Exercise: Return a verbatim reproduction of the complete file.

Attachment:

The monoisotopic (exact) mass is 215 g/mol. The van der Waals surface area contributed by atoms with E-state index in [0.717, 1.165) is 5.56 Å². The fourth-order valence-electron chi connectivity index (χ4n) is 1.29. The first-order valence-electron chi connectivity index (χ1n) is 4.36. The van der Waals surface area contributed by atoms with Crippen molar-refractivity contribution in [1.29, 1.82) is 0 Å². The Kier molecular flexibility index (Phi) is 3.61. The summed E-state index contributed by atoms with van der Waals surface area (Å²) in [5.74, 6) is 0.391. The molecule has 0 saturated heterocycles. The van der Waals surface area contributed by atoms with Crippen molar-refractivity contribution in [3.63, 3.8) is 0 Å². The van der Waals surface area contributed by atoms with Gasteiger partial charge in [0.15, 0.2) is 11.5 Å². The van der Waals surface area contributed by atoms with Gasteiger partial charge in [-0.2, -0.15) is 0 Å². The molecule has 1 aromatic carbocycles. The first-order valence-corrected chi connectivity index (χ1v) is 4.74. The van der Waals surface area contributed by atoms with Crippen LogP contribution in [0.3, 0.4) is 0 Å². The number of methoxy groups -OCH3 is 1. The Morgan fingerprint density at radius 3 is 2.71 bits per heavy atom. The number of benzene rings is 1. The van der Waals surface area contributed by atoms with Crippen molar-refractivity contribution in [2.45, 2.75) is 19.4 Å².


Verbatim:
The monoisotopic (exact) mass is 215 g/mol. The van der Waals surface area contributed by atoms with E-state index in [0.717, 1.165) is 5.56 Å². The fourth-order valence-electron chi connectivity index (χ4n) is 1.29. The first-order valence-electron chi connectivity index (χ1n) is 4.36. The van der Waals surface area contributed by atoms with Crippen molar-refractivity contribution in [1.29, 1.82) is 0 Å². The Kier molecular flexibility index (Phi) is 3.61. The summed E-state index contributed by atoms with van der Waals surface area (Å²) in [5.74, 6) is 0.391. The molecule has 0 saturated heterocycles. The van der Waals surface area contributed by atoms with Crippen molar-refractivity contribution in [3.63, 3.8) is 0 Å². The van der Waals surface area contributed by atoms with Gasteiger partial charge in [0.15, 0.2) is 11.5 Å². The van der Waals surface area contributed by atoms with Gasteiger partial charge in [-0.2, -0.15) is 0 Å². The molecule has 1 aromatic carbocycles. The first-order valence-corrected chi connectivity index (χ1v) is 4.74. The van der Waals surface area contributed by atoms with Crippen LogP contribution in [0.3, 0.4) is 0 Å². The number of methoxy groups -OCH3 is 1. The Morgan fingerprint density at radius 3 is 2.71 bits per heavy atom. The number of benzene rings is 1. The van der Waals surface area contributed by atoms with Crippen molar-refractivity contribution in [2.45, 2.75) is 19.4 Å².